What are the design challenges of developing a car that can walk? Hyundai Motor engineers recently set about exploring that idea and developed a prototype vehicle called the Elevate. The goal was for the car to have several types of locomotion–reptilian, mammalian, and the more familiar passive suspension.
The Hyundai engineering team was keen to find out how generative design software could help with the design. They turned to the Autodesk Research team in London to help. The generative design program used was Autodesk’s Fusion 360.
We interviewed Andrew Harris, Engineering Manager, Autodesk Research, London, about the Elevate and what his design team faced in the development of the prototype. Here are highlights from the interview.
“Generative Design is very good at understanding material performance and using that to optimize a structure,” says Harris. “It’s a bit more challenging to design parts that will be affected by isotropic properties of some materials in an additive manufacturing prototyping process.”
But the Fusion 360 program helped Harris and his team analyze complex materials in a more detailed way that showed the isotropic tendencies. Harris found the generative design program to be a “design exploration tool that will optimize multiple designs and then help you choose” from the offered solutions. “After that,” he continues, “further simulation lets you analyze assemblies of components, which is what we were doing using Fusion. We had to analyze the mammalian and the reptilian type movements that it was going to do and we did all of that in Fusion.”
Generative design software offers capabilities not found in traditional CAD design programs. For example, the ability to explore hundreds of concepts quickly. In Harris’ experience, other programs offer a limited scope of solutions with potentially a couple of materials. The issue, however, is that you’re not considering other possibilities that may work better.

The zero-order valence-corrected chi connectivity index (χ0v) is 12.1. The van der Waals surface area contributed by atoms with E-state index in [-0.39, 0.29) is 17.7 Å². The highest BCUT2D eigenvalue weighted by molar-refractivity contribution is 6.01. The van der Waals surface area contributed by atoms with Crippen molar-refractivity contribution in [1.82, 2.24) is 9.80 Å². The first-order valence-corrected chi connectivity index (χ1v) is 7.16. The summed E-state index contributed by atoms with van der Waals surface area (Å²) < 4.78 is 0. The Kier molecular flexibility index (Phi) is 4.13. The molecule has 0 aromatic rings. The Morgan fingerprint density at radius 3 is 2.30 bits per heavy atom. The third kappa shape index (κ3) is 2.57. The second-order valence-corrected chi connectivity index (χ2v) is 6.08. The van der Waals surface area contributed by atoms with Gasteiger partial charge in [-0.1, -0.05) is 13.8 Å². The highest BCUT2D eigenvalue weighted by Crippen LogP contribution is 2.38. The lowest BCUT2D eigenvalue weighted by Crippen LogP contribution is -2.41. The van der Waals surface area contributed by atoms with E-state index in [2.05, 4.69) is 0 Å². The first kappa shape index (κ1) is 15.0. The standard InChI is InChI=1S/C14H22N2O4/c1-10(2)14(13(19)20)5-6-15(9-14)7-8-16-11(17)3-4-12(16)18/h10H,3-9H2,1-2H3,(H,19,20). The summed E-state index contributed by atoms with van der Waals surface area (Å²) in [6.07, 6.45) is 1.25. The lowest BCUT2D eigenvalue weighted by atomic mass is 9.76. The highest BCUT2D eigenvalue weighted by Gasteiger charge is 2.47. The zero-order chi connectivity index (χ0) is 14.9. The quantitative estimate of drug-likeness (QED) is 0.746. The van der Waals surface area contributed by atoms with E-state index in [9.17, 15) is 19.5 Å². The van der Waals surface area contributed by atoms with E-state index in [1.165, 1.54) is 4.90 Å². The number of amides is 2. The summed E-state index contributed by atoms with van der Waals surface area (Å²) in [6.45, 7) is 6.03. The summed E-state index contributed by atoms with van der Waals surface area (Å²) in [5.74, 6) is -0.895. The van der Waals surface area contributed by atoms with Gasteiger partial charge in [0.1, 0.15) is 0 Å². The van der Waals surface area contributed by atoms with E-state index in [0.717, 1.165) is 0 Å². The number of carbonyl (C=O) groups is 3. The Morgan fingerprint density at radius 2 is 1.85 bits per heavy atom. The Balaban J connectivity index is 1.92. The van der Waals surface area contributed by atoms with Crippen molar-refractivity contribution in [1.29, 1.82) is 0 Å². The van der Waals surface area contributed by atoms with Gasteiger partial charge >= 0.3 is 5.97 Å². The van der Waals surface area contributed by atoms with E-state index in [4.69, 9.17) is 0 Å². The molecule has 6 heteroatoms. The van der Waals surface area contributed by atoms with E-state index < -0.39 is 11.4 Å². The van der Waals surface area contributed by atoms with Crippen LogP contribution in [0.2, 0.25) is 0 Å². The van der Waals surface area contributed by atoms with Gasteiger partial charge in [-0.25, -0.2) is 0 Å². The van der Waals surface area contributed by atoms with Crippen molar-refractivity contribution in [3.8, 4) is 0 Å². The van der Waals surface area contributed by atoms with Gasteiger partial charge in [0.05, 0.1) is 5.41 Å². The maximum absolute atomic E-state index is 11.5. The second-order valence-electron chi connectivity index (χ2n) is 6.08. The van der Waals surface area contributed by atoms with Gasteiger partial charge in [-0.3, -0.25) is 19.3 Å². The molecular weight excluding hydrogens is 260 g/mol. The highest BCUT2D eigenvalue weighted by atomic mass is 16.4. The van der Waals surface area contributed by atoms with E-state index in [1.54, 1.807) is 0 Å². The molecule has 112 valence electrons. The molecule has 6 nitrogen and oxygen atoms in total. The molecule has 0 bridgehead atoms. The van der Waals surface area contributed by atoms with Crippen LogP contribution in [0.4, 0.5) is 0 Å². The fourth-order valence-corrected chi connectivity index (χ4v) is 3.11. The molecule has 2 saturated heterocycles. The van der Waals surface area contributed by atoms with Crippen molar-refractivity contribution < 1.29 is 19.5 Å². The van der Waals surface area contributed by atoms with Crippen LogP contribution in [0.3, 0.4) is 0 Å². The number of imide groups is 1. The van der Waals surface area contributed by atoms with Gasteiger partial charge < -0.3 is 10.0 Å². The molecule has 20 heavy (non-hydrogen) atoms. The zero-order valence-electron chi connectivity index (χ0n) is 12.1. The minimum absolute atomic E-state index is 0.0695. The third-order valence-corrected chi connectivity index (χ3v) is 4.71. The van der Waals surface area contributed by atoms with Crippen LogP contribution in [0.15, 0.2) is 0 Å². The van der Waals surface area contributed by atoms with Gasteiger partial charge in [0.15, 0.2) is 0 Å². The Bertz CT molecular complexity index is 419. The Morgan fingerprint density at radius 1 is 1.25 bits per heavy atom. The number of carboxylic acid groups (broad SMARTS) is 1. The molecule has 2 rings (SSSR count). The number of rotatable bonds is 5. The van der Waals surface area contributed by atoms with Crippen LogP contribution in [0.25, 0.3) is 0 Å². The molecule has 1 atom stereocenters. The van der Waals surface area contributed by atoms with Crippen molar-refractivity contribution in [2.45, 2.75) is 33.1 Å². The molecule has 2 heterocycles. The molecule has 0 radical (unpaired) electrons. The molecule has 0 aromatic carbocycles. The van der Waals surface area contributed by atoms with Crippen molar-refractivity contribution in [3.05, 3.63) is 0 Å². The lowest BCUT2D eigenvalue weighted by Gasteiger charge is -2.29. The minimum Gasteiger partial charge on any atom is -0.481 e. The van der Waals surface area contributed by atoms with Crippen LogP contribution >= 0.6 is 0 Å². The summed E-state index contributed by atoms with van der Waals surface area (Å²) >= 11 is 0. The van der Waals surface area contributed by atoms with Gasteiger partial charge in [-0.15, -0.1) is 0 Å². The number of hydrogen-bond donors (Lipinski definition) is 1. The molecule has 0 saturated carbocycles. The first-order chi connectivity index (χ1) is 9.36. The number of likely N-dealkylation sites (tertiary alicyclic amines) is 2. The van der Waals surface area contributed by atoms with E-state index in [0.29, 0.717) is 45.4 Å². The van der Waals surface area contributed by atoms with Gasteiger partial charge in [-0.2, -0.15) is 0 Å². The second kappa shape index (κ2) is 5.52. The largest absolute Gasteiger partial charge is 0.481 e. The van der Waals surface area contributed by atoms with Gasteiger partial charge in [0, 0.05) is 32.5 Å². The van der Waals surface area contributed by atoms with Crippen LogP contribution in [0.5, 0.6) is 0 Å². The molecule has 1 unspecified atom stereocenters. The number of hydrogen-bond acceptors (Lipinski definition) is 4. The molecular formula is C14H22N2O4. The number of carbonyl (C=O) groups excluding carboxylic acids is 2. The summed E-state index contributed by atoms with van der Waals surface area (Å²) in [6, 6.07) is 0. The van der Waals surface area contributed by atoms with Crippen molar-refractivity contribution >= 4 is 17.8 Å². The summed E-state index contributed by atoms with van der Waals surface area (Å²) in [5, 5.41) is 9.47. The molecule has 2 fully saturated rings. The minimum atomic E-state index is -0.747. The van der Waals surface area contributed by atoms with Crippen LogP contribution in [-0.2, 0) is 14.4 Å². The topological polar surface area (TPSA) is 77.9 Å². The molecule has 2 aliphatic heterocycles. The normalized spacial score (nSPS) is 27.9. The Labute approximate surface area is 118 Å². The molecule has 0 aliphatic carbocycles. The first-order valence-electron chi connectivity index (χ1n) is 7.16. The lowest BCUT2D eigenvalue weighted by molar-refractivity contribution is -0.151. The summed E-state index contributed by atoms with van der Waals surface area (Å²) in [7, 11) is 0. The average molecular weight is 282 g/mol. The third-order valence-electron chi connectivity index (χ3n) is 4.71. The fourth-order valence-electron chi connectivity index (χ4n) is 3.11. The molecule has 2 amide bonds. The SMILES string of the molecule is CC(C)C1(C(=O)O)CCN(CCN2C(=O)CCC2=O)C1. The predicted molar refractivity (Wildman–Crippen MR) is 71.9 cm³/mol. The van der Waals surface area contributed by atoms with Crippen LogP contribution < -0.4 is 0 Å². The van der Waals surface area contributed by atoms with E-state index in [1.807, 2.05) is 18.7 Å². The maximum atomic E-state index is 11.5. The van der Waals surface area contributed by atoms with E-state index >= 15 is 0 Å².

The ability to deliver so many potential solutions, “is the strength of generative design, says Harris. “It opens your mind to all the possibilities and you can start to experiment with materials that you’re comfortable with, materials you’ve never used before but have been interested in, and you can start to say, this new material is very interesting and actually, it kind of costs the same, just giving me better performance or lower mass. And you can start to look at those.”
In addition, generative design helps you explore the trade-offs with various manufacturing methods. In effect, Harris and his team generated many designs overnight, selected a few in the morning, took them through CAD modeling to further analyze the designs, materials, and loads, to find those that worked best with the desired manufacturing process.
Load calculations were critical to the design of a car that can shift from traditional suspension locomotion mode to mammalian and reptilian. Multiple load requirements were entered into the generative design program, along with Hyundai aesthetic needs. One of the last factors entered into the calculations was manufacturing processes. “Generative Design, to a large extent, considers a lot of the additive manufacturing processes that we actually applied within this technology,” notes Harris.
Generative design proved helpful in developing a wheel suspension system that had to support other types of motion. The engineering team also worked with Sundberg-Ferar engineers who looked into the robotics aspects of the various motions.